Quantitative characterization of microstructure of asphalt mixtures to evaluate fatigue crack growth
MetadataShow full item record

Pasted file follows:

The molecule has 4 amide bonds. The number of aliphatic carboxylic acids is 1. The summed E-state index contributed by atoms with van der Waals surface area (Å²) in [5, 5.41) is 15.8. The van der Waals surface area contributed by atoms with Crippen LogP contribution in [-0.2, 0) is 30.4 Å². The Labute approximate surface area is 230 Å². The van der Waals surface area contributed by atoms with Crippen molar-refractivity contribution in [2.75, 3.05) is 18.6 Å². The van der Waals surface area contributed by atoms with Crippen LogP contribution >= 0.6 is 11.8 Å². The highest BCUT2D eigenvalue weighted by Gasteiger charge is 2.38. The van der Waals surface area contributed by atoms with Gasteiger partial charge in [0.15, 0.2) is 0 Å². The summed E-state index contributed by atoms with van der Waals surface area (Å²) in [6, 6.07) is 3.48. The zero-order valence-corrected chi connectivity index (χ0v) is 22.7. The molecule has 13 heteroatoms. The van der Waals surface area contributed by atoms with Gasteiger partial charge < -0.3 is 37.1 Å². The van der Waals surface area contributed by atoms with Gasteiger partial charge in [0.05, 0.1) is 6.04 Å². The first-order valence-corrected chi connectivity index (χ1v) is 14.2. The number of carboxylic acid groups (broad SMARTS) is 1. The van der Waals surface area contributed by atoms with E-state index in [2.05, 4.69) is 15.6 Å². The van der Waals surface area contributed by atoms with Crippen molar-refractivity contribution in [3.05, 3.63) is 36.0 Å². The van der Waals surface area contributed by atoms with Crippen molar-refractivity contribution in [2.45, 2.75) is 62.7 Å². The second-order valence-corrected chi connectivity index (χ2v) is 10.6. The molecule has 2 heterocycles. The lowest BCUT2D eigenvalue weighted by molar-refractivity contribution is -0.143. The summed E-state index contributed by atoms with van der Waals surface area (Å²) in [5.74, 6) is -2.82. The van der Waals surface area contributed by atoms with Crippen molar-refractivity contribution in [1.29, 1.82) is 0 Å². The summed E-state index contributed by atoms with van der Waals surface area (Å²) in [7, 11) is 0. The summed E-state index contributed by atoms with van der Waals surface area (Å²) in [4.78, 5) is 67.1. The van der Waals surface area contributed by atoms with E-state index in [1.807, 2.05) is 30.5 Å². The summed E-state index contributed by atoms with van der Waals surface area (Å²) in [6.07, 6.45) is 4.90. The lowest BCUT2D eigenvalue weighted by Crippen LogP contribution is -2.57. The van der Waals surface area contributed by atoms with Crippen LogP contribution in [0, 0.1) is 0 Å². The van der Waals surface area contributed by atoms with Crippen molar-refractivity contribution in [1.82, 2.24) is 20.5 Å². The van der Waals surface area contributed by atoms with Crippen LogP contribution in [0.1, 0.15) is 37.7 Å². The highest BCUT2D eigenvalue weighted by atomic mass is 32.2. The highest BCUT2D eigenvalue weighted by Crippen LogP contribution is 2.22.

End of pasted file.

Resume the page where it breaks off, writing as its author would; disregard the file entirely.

Studies show that the microstructure of the fine aggregate matrix has a significant influence on the mechanical properties and evolution of damage in an asphalt mixture. However, very little work has been done to quantitatively characterize the microstructure of the asphalt binder within the fine aggregate matrix of asphalt mixtures. The first objective of this study was to quantitatively characterize the three dimensional microstructure of the asphalt binder within the fine aggregate matrix (FAM) of an asphalt mixture and compare the influence of binder content, coarse aggregate gradation, and fine aggregate gradation on this microstructure. Studies indicate that gradation of the fine aggregate has the most influence of the degree of anisotropy whereas gradation of the coarse aggregate has the most influence on the direction anisotropy of the asphalt mastic within the fine aggregate matrix. Addition of asphalt binder or adjustments to the fine aggregate gradation also resulted in a more uniform distribution of the asphalt mastic within the fine aggregate matrix. The second objective of this study was to compare the internal microstructure of the mortar within a full-scale asphalt mixture to the internal microstructure of the FAM specimen and also conduct a limited evaluation of the influence of mixture properties and methods of compaction on the engineering properties of the FAM specimens. Fatigue cracking is a significant form of pavement distress in flexible pavements. The properties of the sand-asphalt mortars or FAM can be used to characterize the evolution of fatigue crack growth and self-healing in full-scale asphalt mixtures. The results from this study, although limited in number, indicate that in most cases the SGC (Superpave Gyratory Compactor) compacted FAM specimen had a microstructure that most closely resembled the microstructure of the mortar within a full-scale asphalt mixture. Another finding from this study was that, at a given level of damage, the healing characteristic of the three different types of FAM mixes evaluated was not significantly different. This indicates that the healing rate is mostly dictated by the type of binder and not significantly influenced by the gradation or binder content, as long as the volumetric distribution of the mastic was the same.